As a coach, when you ask the athlete to commit, you are asking them to act in a particular way for a particular period of time. Perhaps you have outlined a race strategy for a 10K. The athlete learns nothing if they abandon the effort after 5K because it doesn’t seem to be working. But the athlete can be confident that if they commit to the strategy for the full 10K and it does not pay off, there will be a discussion about a potential future adjustment to be made.   

Address the fear that hinders commitment 

Sometimes athletes feel like they are committing, but they are stopping short. I liken it to committing to the swing in golf. When an athlete doesn’t swing with conviction through the impact zone, they will often hit a poor shot. All athletes have things that inhibit and compel them. Some are rigid and others are more adaptable, but all of us are susceptible to feeling threatened at times. When that happens, we are prone to “tap the brakes.”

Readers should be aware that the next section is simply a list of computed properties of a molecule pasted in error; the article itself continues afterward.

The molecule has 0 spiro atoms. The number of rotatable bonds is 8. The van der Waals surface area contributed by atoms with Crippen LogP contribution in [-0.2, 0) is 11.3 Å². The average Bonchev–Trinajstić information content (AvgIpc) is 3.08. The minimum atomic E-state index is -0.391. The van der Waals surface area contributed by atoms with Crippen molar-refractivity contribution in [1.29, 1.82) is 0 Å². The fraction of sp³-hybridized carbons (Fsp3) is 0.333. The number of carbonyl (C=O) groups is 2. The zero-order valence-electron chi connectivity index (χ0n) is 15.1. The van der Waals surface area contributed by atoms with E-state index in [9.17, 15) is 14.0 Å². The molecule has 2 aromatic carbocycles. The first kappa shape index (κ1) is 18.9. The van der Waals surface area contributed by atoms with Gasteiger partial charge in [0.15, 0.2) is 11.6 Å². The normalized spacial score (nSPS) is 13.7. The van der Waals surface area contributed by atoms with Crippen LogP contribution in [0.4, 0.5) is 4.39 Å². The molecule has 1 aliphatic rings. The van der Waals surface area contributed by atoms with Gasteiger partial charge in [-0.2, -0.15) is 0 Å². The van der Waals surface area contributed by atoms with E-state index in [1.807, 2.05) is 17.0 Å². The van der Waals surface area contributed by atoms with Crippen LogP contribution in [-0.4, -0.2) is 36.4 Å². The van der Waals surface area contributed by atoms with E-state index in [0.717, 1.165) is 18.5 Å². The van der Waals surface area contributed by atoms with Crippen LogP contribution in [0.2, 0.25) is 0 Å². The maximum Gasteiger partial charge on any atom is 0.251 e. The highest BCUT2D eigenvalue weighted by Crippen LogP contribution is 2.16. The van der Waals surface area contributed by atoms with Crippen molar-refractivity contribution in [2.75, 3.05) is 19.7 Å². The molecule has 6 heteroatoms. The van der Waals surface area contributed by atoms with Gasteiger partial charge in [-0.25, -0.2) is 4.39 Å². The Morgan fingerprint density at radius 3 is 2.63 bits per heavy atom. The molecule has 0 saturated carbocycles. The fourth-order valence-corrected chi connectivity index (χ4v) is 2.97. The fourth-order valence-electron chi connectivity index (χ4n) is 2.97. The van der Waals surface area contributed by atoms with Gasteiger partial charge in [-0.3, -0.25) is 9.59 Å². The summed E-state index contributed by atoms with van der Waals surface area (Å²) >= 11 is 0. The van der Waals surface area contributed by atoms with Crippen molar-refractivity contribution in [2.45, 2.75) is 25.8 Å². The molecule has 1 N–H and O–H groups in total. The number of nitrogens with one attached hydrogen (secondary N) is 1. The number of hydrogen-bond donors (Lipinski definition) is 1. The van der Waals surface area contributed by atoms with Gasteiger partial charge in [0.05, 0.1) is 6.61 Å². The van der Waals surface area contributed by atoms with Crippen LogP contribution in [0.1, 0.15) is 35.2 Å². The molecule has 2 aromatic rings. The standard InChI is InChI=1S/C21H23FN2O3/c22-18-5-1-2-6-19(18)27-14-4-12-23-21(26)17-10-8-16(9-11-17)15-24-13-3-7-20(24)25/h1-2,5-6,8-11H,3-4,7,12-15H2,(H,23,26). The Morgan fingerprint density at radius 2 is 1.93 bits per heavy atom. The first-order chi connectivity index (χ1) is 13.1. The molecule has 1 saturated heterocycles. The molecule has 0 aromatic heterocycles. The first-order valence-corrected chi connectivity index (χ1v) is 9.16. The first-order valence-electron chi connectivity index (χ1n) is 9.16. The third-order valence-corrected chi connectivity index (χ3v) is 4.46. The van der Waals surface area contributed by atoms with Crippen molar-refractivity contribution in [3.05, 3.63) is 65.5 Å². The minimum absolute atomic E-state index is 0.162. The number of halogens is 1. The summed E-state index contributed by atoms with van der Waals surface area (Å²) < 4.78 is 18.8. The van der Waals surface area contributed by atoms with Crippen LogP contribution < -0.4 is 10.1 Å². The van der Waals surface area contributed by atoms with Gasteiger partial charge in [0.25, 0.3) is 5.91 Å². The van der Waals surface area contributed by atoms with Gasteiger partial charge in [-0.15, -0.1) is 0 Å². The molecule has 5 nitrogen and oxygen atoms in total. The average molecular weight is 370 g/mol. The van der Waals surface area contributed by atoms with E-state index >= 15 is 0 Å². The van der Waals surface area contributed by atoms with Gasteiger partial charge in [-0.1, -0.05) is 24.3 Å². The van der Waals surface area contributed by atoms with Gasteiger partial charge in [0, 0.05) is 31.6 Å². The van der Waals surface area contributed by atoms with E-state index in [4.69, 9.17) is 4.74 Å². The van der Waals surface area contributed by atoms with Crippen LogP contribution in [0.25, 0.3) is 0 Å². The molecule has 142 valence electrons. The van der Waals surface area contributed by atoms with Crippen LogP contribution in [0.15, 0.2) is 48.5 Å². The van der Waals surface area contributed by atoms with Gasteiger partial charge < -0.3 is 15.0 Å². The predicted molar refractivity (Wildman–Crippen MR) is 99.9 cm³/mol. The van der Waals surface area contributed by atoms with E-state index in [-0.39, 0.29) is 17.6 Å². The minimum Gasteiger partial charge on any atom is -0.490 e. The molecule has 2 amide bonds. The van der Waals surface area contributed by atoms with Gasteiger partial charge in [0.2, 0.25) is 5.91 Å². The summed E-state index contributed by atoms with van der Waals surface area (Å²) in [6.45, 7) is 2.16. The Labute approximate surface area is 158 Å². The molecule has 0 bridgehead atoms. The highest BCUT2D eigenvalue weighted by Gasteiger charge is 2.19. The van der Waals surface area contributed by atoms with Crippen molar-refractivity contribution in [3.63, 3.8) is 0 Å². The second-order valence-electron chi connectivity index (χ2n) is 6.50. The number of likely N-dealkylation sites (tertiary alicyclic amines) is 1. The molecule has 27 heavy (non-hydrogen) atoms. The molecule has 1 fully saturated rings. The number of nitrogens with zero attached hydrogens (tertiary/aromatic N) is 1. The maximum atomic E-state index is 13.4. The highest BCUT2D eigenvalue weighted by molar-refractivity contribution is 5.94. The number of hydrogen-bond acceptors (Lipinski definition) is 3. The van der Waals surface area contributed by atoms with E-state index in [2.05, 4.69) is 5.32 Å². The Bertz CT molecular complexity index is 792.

This is often where I come in as a mental performance coach. It’s my job to help both the coach and the athlete understand where that fear or uncertainty is coming from. How is it affecting their willingness to commit? It’s most often the case that the athlete is worried about the outcome. We tend to tell ourselves a story of how something is going to work out. If the story doesn’t meet our hopes or expectations, our commitment begins to erode. 

Ultimately, it’s the coach’s job to help the athlete manage their internal environment with self-regulation techniques. This creates a greater willingness on the part of the athlete to commit to future adaptations or adjustments to promote their continued development.